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Thousands of HIV/AIDS providers gathered at the Ryan White 2010 All-Grantee Meeting in Washington, D.C. as the Program celebrated its 20-year anniversary.

Other News In 2010

HIV travel ban, preventing HIV-positive visitors from entering the United States, is officially repealed.1

The first ever National HIV/AIDS Strategy is unveiled.2


Celebrating 20 Years of Leadership and a Legacy of Care

Twenty years ago, the Ryan White Comprehensive AIDS Resources Emergency (CARE) Act was passed into law. Few could have imagined in those early years that we would one day have treatments powerful enough to forestall the progression of HIV/AIDS or that the program would have touched so many lives.

Since inception, the Ryan White HIV/AIDS Program has evolved dramatically. From $220.55 million in FY 1991 to approximately $2.29 billion in funding today.

The CARE Act initially included just three programs (Part A-C) and has since grown into a truly comprehensive—and sophisticated—health system. Today there are programs geared towards women, children, and communities of color as well as the original programs outlined in that first legislation.

As both the epidemic and our understanding of it has evolved, so too has the Ryan White HIV/AIDS Program’s care offerings. From dental care to life-saving medications, from medical case management to nutritional therapy, the program strives to meet all of the health care needs of people living with HIV/AIDS.

Innovative initiatives are now funded to expand the HIV/AIDS Bureau’s (HAB) work in advancing care standards and training centers have been created to ensure today’s providers are prepared for tomorrow. As part of its mandate to treat the underserved, HAB is also leading the way in data collection and performance standards so that services—and funding—can be better targeted and more effective.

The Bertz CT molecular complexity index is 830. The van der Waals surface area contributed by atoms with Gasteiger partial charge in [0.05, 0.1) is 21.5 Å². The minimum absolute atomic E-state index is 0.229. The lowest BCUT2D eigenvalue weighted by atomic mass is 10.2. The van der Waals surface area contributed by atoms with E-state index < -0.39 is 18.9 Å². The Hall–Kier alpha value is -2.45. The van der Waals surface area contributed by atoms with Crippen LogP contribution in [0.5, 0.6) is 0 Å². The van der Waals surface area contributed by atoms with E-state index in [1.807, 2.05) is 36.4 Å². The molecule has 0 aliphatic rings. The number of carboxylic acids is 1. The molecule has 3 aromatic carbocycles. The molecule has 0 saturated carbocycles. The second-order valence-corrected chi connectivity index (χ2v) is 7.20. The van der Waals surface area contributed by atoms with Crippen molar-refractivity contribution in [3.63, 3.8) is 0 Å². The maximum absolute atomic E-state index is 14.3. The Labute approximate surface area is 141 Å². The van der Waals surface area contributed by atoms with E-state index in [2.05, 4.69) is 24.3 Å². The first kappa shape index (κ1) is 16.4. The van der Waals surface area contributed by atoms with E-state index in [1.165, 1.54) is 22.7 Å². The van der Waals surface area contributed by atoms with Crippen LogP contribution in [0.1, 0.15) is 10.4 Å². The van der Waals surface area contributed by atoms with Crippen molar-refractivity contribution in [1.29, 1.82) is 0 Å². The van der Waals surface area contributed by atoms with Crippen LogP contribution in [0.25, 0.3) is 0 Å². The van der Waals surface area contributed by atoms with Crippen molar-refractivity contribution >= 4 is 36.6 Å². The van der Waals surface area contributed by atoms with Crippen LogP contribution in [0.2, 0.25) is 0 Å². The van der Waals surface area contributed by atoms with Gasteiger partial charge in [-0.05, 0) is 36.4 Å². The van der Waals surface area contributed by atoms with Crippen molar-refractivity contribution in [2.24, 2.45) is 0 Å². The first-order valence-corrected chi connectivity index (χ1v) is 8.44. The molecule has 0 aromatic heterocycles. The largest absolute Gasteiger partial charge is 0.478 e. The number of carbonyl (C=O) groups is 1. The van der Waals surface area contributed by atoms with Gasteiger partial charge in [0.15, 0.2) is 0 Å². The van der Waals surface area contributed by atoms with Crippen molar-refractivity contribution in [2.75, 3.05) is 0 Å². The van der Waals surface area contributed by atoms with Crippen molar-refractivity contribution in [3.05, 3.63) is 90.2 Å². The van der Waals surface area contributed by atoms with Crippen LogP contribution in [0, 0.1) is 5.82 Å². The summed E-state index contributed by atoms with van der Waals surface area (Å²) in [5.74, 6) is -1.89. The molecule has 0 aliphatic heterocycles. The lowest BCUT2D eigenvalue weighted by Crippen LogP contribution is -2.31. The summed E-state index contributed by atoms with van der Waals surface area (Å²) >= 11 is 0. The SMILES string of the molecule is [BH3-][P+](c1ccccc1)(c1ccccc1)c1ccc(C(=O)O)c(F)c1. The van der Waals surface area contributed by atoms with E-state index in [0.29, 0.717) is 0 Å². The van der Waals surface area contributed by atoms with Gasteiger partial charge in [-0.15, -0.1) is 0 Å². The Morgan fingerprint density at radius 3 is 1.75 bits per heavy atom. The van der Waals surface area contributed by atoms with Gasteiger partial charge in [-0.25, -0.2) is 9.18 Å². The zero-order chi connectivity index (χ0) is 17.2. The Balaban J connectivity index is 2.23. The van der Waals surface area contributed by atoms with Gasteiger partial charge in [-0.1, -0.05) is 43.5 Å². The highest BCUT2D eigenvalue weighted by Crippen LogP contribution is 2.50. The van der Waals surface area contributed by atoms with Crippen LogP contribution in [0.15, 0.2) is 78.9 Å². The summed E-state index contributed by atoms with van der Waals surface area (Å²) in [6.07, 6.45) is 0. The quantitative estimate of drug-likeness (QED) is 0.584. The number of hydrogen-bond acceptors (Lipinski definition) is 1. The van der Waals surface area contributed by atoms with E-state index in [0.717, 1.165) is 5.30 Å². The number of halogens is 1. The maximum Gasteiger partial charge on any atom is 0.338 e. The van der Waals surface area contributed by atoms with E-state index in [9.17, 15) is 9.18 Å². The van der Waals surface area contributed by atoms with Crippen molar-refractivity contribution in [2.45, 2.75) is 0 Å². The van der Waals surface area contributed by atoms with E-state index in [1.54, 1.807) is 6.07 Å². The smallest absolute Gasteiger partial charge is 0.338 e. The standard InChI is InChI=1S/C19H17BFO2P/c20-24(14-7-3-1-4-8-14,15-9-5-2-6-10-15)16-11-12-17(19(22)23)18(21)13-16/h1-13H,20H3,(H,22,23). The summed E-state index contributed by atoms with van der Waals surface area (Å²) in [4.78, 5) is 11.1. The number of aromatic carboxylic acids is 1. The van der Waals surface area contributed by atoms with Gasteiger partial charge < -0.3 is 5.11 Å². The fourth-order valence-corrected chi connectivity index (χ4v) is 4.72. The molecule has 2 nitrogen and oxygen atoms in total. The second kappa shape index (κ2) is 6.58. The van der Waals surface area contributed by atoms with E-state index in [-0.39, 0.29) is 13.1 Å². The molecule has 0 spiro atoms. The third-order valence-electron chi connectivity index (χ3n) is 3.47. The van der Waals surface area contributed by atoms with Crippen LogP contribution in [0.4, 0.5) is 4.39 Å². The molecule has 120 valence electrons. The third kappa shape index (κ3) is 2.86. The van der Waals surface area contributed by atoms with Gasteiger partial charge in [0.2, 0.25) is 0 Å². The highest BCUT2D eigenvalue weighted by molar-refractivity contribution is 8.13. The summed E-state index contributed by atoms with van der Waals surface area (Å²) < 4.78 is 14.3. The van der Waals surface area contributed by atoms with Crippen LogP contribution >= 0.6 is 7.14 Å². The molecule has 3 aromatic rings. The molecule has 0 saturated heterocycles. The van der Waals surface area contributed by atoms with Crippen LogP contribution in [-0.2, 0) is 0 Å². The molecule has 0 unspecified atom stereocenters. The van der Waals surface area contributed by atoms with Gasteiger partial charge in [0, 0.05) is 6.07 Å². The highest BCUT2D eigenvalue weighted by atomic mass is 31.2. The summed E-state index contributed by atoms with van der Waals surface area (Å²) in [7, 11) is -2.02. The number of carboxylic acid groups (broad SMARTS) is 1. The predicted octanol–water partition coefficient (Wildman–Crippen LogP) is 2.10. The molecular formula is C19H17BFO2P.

One consistency throughout these 20 years has been the program’s ability to adapt to change, to raise the bar, and to continue providing extraordinary care to people living with HIV/AIDS regardless of their ability to pay. In fact, this year alone, through scores of grantees and providers in cities and towns across America, the Ryan White HIV/AIDS Program will serve well over a half a million people.

Highlights from this year include:

  • At $2.29 billion, FY 2010 appropriations for the Program were the largest in Program history.
  • Our AIDS Education and Training Centers (AETCs) conducted more than 18,000 trainings.
  • Under the AIDS Drug Assistance Program, HAB distributed medications to more than 175,000 clients.
  • We treated the people most disproportionately affected by HIV: 73 percent of Ryan White HIV/AIDS Program clients were racial and ethnic minorities, and 88 percent of our clients had no private health insurance.
  • We conducted research on innovative, replicable models of HIV care to reduce health disparities in women of color, improve access to oral health care, establish linkages between jail settings and HIV primary care, and expand health information technology and electronic medical systems.
  • We were involved in the Healthy People 2010 broad-based national collaborative to meet the Nation’s most pressing health needs.
  • We continue to set the standard for HIV/AIDS care using well-respected performance measures.

This response to HIV/AIDS constitutes nothing less than a modern public health miracle. . . and a powerful and cohesive team seldom seen in combating a single disease.

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